Lieutenant Keith Salter was in the 6th Battalion, Somerset Light Infantry as an Orderly Officer when he saw a letter from Captain Fenwick recruiting for a replacement for Lieutenant John McCue. The requirements were “keen on working alone and learning all about explosives”. Within a week Salter was sent to Coleshill House for explosives training then after a weekend at North Petherton (South West Somerset Scout Section) went on to Southill House. He was billeted at Lynnfield Guest House where he was well looked after by Mr and Mrs Gane. He served for a little over a year as Scout Section Officer.
When the Scout Sections were redcued in size, Salter went to Somerset Headquarters, at that time at Bishops Lydeard, for a short time. Called to a meeting at Boodles Club in London he was told he was now part of Phantom (GHQ Liaison Regiment). He formally transferred on 27th April 1943. He was posted to D Squadron, commanding No.8 Patrol, landing in France on 6th June (D Day) with the 50th Division, one of the assaulting divisions on Gold Beach.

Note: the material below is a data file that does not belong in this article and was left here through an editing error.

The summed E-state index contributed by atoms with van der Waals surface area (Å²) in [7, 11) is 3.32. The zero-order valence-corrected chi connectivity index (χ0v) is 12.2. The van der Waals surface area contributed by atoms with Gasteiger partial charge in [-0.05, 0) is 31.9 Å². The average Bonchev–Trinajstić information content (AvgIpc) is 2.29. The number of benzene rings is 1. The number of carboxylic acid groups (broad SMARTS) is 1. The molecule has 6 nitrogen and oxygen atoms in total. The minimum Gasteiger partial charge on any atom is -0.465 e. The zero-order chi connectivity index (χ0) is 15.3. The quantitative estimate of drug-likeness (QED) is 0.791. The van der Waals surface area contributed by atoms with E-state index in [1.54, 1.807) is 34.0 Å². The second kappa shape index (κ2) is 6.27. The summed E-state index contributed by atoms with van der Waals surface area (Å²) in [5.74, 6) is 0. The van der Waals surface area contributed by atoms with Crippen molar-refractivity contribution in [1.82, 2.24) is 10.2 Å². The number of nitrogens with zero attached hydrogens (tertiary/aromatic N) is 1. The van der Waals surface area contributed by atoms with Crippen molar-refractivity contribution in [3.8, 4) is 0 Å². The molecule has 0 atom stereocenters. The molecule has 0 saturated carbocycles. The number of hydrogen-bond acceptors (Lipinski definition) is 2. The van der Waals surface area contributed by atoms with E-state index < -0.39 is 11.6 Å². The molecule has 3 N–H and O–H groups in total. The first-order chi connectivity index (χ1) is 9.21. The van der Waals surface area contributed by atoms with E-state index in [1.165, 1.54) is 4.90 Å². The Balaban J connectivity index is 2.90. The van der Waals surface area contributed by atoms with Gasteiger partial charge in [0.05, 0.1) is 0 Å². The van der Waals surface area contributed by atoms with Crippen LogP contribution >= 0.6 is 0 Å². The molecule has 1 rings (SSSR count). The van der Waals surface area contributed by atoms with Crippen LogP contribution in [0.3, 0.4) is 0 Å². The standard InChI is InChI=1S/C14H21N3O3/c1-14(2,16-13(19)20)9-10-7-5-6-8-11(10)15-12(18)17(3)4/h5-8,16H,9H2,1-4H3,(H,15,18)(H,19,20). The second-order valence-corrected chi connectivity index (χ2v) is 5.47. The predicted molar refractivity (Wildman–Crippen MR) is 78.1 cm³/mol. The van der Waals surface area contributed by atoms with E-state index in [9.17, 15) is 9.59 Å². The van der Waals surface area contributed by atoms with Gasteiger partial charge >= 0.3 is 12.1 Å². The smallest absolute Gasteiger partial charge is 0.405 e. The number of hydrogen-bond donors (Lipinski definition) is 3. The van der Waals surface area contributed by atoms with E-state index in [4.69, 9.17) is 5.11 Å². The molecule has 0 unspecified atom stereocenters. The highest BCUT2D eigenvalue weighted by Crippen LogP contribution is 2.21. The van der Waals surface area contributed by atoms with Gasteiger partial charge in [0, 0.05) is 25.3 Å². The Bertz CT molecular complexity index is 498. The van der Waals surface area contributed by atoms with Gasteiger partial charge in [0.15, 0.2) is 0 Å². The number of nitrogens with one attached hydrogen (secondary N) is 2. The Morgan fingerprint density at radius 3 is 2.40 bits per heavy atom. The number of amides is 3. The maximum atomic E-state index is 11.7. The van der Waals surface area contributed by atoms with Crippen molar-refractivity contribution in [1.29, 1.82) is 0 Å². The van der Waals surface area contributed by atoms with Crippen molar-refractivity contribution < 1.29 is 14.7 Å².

“One fought for one's own protection but our main role was to find out what was going on in the forward areas. We would go as far forward as we could and send back in high-grade cipher on the RT the information we had acquired. This meant extensive patrolling and I found my experience in the Aux Units very helpful there. I was very good at moving in the dark. I became a kind of specialist to the extent that they would say “Lets send Salter”.
We gathered information – took it back to Divisional HQ where my chaps encoded the messages back to Army HQ. I had a group of 7 men all from different regiments. All became highly skilled operators and encoders.”
Keith Salter was Mentioned in Despatches 22 Mar 1945 and was released from the Army 30 May 1946.
GHQ Liaison Regiment: A Nominal Roll with Short Biographies